Frugalwoods say that they own a large detached homestead with land in excess of 20 acres. The only equivalent I could see here in the UK is buying a VERY large country property or ex-farm, with a lot of land. I’ll plump for the farm option, as they state they have outbuildings (from their photos it is a very large barn, the size of 2-3 massive houses here in the UK), as well as woods and more. From their photos, I would estimate the main residence to be twice the size of a large UK house, although that is not unusual by US-standards. Actually here is their run down:

Frugalwoods Homestead Specs:

  • 66 acres of primarily wooded land in central Vermont, 35 minutes from Hanover, New Hampshire (where Dartmouth College and every attribute of the ‘big city’ are located)
  • A 4 bed, 2.5 bath, 2,300 square foot house, built in 1991, with two woodstoves
  • An 1,800 square foot barn/shop with a woodstove
  • One pond
  • Many streams
  • Countless apple trees, several plum trees, and a forest of sugar maples
  • Two acres of cleared “yard” with extensive garden beds

They paid $389,000 for their homestead which equates to £300,000. So now you start to see how these US financial independence blogs are laughable here in the UK. I mean, no-one but a multi-millionaire would own a piece of property that large over here! And you’d be lucky to get a normal 3-bedroom, semi-detached house where I live, on a tiny plot of land. I doubt that would even buy you a studio flat in London. They would have put around £97,000 down as a deposit.

They also have a rental property in a US City, which they paid $466,500 for and that equates to approx £360,000. They only put a £50,000 deposit down on it. So, now we’re looking at that owning around £660,000 of property but none of it is fully paid for. They have 30-year mortgages (the norm is 25 years here in the UK). They are in their mid-thirties, so they’re looking at carrying that debt until they are 75. I wouldn’t want that noose around my neck until well into retirement!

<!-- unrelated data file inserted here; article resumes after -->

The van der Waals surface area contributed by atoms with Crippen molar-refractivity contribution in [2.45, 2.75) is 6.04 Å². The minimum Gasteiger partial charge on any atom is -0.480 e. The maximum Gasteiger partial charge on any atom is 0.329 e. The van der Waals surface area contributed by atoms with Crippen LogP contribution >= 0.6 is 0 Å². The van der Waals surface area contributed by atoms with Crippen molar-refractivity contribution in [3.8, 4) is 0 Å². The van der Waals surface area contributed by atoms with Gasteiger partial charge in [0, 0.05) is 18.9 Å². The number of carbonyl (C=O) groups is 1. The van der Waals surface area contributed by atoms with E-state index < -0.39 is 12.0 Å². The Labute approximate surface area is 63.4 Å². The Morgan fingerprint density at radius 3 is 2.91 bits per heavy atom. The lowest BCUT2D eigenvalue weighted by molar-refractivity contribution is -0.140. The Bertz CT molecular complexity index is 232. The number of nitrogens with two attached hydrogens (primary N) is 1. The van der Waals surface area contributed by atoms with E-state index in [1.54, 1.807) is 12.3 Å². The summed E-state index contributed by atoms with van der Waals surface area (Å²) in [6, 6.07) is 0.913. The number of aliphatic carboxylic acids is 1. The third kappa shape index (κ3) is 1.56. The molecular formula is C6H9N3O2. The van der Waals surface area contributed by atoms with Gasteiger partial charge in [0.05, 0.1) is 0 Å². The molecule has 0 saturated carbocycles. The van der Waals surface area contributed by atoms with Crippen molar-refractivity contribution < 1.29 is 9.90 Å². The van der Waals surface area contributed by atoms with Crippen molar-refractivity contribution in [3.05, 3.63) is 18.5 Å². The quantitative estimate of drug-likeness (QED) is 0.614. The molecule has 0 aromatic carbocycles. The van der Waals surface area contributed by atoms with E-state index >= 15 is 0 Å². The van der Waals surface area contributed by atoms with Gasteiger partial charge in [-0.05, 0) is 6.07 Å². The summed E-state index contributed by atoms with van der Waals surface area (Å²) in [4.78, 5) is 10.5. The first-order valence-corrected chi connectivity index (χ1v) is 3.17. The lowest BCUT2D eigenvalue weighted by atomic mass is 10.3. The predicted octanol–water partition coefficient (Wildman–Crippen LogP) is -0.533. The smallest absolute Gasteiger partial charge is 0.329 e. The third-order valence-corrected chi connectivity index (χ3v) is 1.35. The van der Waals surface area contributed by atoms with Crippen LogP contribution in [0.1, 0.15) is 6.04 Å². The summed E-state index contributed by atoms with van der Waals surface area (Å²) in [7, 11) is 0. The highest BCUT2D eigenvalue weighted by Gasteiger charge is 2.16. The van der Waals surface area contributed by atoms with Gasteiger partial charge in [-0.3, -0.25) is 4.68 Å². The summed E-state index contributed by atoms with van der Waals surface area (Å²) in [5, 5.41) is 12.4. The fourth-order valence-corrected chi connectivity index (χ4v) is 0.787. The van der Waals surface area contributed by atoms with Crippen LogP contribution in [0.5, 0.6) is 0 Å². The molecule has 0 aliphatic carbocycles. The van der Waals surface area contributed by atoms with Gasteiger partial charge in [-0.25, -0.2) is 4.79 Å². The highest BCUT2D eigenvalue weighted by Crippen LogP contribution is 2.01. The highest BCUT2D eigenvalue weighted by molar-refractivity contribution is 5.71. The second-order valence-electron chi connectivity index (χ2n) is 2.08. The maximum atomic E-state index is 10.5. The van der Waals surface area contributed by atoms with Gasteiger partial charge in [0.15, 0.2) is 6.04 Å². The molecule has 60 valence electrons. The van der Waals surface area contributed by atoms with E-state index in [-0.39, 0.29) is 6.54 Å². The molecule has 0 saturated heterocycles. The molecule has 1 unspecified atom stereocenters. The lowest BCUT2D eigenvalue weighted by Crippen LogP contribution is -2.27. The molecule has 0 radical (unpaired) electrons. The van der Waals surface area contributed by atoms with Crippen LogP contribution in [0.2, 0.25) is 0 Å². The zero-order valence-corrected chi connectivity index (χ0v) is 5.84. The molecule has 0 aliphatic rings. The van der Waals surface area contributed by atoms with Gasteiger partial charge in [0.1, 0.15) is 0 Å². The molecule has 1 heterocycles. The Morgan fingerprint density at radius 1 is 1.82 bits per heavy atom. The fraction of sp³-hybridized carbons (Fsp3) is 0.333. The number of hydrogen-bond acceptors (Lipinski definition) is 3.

You can read the reality is then that they worked solidly from University to their mid-thirties to be able to put £147,000 cash on houses. I’m not knocking that, but I expect most people in the UK would be able to sock that away as a deposit too, if they had the luxury of a well-paid job. 20 years of  2 people working full-time and saving 65% of their income, means they were only saving £7,350 a year. That’s as little as £3,675 per person. Undoubtedly achievable here, if not more- it’s just that you would never be able to buy a home or retire on that here!

The truth is that both of these properties still belong to the bank and they’re only a few years into the mortgages on each. If anything happened to prevent them from keeping up payments, they could lose both in a very short period. For example, if they couldn’t get tenants for their city house – one wonders if they would be able to cover the mortgage? They also only keep around 6 months worth of liquid cash which is a very small amount. The rest of their ‘net worth’ they have ploughed into stocks and shares. Whilst it is all very nice to base your ‘net worth’ on what the current selling price of the shares is, it’s all pie in the sky really. In 10 years the value of what they have put away could halve or worse. They are basing their ‘net worth’ on a projected rate of return of 7%, but the reality again is that if anything happened to the stock market (which I think is very likely given the volatility of world markets lately) they could lose a significant proportion of their money or the whole lot! They won’t even have the properties they live in to sell because they don’t own them. I bet you would then find they have stopped blogging and had to go back to work. Probably renting somewhere and lamenting their former choices, except they wouldn’t blog about that!

In actual fact, I think they are quite dangerous examples of how to live. Unless you like an extreme level of risk. I wrote this because I don’t want UK people to compare themselves to some unrealistic ideal. Unless you are planning to move to America, then you’d better expect to be working the rest of your life to pay off a small piece of modest UK property. I don’t think anyone lives under the illusion of early retirement here anymore! The best you used to hope for was retiring at 50, but certainly not 35!!!! You are better to pay off your mortgage before making too many other investments so that at least you have something solid that you own. I think it’s safer to pay into a pension, than invest all your money into stocks and shares.

If you want to read the RIDICULOUS nitty gritty about their finances –then click here – Mr ‘Frugalwoods’ earns £100K more than the UK prime minister! So frugal my arse!!!